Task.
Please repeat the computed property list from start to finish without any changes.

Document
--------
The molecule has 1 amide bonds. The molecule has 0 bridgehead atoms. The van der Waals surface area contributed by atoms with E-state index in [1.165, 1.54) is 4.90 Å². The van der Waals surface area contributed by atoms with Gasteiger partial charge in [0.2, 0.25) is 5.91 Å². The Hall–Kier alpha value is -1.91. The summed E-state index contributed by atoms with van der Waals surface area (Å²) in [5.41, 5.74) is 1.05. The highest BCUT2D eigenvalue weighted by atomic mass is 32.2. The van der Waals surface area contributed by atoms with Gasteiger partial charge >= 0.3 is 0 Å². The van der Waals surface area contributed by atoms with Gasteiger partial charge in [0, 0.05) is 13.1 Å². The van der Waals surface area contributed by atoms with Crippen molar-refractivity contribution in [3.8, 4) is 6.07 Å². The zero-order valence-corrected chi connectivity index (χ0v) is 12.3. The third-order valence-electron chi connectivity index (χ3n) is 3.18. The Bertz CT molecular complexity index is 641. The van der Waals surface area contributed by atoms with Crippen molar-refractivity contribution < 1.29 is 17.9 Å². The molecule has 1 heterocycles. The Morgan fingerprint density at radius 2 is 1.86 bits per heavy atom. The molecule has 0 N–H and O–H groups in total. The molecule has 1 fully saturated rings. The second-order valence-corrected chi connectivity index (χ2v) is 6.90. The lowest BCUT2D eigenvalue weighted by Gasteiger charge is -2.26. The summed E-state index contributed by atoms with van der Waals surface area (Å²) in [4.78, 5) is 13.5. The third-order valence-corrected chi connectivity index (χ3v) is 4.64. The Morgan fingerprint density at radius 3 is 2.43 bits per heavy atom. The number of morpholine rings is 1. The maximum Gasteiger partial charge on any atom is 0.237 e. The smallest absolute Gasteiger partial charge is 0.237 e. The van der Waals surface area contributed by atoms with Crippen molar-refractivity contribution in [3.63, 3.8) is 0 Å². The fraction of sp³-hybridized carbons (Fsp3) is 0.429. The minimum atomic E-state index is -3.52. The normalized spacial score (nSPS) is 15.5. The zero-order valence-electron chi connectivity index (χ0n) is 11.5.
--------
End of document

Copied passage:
The molecule has 1 amide bonds. The molecule has 0 bridgehead atoms. The van der Waals surface area contributed by atoms with E-state index in [1.165, 1.54) is 4.90 Å². The van der Waals surface area contributed by atoms with Gasteiger partial charge in [0.2, 0.25) is 5.91 Å². The Hall–Kier alpha value is -1.91. The summed E-state index contributed by atoms with van der Waals surface area (Å²) in [5.41, 5.74) is 1.05. The highest BCUT2D eigenvalue weighted by atomic mass is 32.2. The van der Waals surface area contributed by atoms with Gasteiger partial charge >= 0.3 is 0 Å². The van der Waals surface area contributed by atoms with Gasteiger partial charge in [0, 0.05) is 13.1 Å². The van der Waals surface area contributed by atoms with Crippen molar-refractivity contribution in [3.8, 4) is 6.07 Å². The zero-order valence-corrected chi connectivity index (χ0v) is 12.3. The third-order valence-electron chi connectivity index (χ3n) is 3.18. The Bertz CT molecular complexity index is 641. The van der Waals surface area contributed by atoms with Crippen molar-refractivity contribution < 1.29 is 17.9 Å². The molecule has 1 heterocycles. The Morgan fingerprint density at radius 2 is 1.86 bits per heavy atom. The molecule has 0 N–H and O–H groups in total. The molecule has 1 fully saturated rings. The second-order valence-corrected chi connectivity index (χ2v) is 6.90. The lowest BCUT2D eigenvalue weighted by Gasteiger charge is -2.26. The summed E-state index contributed by atoms with van der Waals surface area (Å²) in [4.78, 5) is 13.5. The third-order valence-corrected chi connectivity index (χ3v) is 4.64. The Morgan fingerprint density at radius 3 is 2.43 bits per heavy atom. The number of morpholine rings is 1. The maximum Gasteiger partial charge on any atom is 0.237 e. The smallest absolute Gasteiger partial charge is 0.237 e. The van der Waals surface area contributed by atoms with Crippen molar-refractivity contribution in [3.63, 3.8) is 0 Å². The fraction of sp³-hybridized carbons (Fsp3) is 0.429. The minimum atomic E-state index is -3.52. The normalized spacial score (nSPS) is 15.5. The zero-order valence-electron chi connectivity index (χ0n) is 11.5.